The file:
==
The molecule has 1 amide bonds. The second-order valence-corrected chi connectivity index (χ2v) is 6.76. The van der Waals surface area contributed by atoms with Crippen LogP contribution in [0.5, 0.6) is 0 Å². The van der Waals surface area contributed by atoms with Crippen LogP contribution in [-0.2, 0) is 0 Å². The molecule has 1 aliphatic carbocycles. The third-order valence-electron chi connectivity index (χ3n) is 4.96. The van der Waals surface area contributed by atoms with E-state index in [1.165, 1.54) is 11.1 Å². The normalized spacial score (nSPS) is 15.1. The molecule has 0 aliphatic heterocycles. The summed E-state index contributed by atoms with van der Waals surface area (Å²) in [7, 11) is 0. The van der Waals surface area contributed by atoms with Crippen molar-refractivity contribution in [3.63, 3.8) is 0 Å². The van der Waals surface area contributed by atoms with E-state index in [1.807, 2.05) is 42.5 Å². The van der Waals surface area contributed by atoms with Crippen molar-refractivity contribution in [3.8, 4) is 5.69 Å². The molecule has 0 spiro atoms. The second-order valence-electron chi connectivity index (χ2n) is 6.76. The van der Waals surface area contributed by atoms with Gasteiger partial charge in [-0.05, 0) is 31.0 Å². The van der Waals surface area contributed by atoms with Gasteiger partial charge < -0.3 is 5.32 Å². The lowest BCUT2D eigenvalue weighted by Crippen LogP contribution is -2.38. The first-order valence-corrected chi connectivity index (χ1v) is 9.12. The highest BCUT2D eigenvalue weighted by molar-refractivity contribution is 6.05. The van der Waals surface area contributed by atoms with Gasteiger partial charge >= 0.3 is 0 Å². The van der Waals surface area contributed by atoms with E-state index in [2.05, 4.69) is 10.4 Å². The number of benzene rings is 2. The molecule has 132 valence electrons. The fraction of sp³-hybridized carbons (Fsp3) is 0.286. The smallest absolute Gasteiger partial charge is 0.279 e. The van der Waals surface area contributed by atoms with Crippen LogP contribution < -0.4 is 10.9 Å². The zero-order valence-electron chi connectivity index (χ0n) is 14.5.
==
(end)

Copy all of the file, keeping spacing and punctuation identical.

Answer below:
The molecule has 1 amide bonds. The second-order valence-corrected chi connectivity index (χ2v) is 6.76. The van der Waals surface area contributed by atoms with Crippen LogP contribution in [0.5, 0.6) is 0 Å². The van der Waals surface area contributed by atoms with Crippen LogP contribution in [-0.2, 0) is 0 Å². The molecule has 1 aliphatic carbocycles. The third-order valence-electron chi connectivity index (χ3n) is 4.96. The van der Waals surface area contributed by atoms with E-state index in [1.165, 1.54) is 11.1 Å². The normalized spacial score (nSPS) is 15.1. The molecule has 0 aliphatic heterocycles. The summed E-state index contributed by atoms with van der Waals surface area (Å²) in [7, 11) is 0. The van der Waals surface area contributed by atoms with Crippen molar-refractivity contribution in [3.63, 3.8) is 0 Å². The van der Waals surface area contributed by atoms with E-state index in [1.807, 2.05) is 42.5 Å². The van der Waals surface area contributed by atoms with Crippen molar-refractivity contribution in [3.8, 4) is 5.69 Å². The molecule has 0 spiro atoms. The second-order valence-electron chi connectivity index (χ2n) is 6.76. The van der Waals surface area contributed by atoms with Gasteiger partial charge in [-0.05, 0) is 31.0 Å². The van der Waals surface area contributed by atoms with Gasteiger partial charge < -0.3 is 5.32 Å². The lowest BCUT2D eigenvalue weighted by Crippen LogP contribution is -2.38. The first-order valence-corrected chi connectivity index (χ1v) is 9.12. The highest BCUT2D eigenvalue weighted by molar-refractivity contribution is 6.05. The van der Waals surface area contributed by atoms with Gasteiger partial charge >= 0.3 is 0 Å². The van der Waals surface area contributed by atoms with E-state index in [2.05, 4.69) is 10.4 Å². The number of benzene rings is 2. The molecule has 132 valence electrons. The fraction of sp³-hybridized carbons (Fsp3) is 0.286. The smallest absolute Gasteiger partial charge is 0.279 e. The van der Waals surface area contributed by atoms with Crippen LogP contribution < -0.4 is 10.9 Å². The zero-order valence-electron chi connectivity index (χ0n) is 14.5.